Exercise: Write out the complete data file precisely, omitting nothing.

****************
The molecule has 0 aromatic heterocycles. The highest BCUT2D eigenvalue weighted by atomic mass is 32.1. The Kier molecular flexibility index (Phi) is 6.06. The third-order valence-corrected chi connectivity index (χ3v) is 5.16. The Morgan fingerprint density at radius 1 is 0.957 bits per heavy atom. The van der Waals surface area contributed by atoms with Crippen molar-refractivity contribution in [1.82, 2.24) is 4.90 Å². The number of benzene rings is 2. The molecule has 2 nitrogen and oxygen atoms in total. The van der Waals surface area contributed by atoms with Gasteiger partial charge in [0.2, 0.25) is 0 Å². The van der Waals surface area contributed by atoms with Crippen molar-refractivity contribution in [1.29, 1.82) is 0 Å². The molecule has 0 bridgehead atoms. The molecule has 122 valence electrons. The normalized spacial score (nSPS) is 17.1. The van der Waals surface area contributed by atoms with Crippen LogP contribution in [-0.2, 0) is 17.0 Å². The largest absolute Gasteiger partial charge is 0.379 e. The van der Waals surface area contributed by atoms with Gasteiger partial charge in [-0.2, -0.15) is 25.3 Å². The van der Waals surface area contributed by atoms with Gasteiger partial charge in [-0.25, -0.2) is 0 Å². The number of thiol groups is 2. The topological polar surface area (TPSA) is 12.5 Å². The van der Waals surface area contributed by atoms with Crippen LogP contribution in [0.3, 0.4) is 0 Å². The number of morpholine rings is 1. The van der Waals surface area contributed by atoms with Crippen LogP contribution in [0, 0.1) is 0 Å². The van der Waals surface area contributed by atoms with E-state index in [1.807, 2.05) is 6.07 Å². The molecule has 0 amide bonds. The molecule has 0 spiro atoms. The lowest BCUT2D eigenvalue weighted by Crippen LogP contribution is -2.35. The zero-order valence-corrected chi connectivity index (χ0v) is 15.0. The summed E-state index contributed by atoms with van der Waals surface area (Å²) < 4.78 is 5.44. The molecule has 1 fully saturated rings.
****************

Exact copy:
The molecule has 0 aromatic heterocycles. The highest BCUT2D eigenvalue weighted by atomic mass is 32.1. The Kier molecular flexibility index (Phi) is 6.06. The third-order valence-corrected chi connectivity index (χ3v) is 5.16. The Morgan fingerprint density at radius 1 is 0.957 bits per heavy atom. The van der Waals surface area contributed by atoms with Crippen molar-refractivity contribution in [1.82, 2.24) is 4.90 Å². The number of benzene rings is 2. The molecule has 2 nitrogen and oxygen atoms in total. The van der Waals surface area contributed by atoms with Gasteiger partial charge in [0.2, 0.25) is 0 Å². The van der Waals surface area contributed by atoms with Crippen molar-refractivity contribution in [1.29, 1.82) is 0 Å². The molecule has 0 bridgehead atoms. The molecule has 122 valence electrons. The normalized spacial score (nSPS) is 17.1. The van der Waals surface area contributed by atoms with Crippen LogP contribution in [-0.2, 0) is 17.0 Å². The largest absolute Gasteiger partial charge is 0.379 e. The van der Waals surface area contributed by atoms with Gasteiger partial charge in [-0.2, -0.15) is 25.3 Å². The van der Waals surface area contributed by atoms with Gasteiger partial charge in [-0.25, -0.2) is 0 Å². The number of thiol groups is 2. The topological polar surface area (TPSA) is 12.5 Å². The van der Waals surface area contributed by atoms with Crippen LogP contribution in [0.3, 0.4) is 0 Å². The number of morpholine rings is 1. The van der Waals surface area contributed by atoms with Crippen LogP contribution in [0, 0.1) is 0 Å². The van der Waals surface area contributed by atoms with E-state index in [1.807, 2.05) is 6.07 Å². The molecule has 0 amide bonds. The molecule has 0 spiro atoms. The lowest BCUT2D eigenvalue weighted by Crippen LogP contribution is -2.35. The zero-order valence-corrected chi connectivity index (χ0v) is 15.0. The summed E-state index contributed by atoms with van der Waals surface area (Å²) < 4.78 is 5.44. The molecule has 1 fully saturated rings.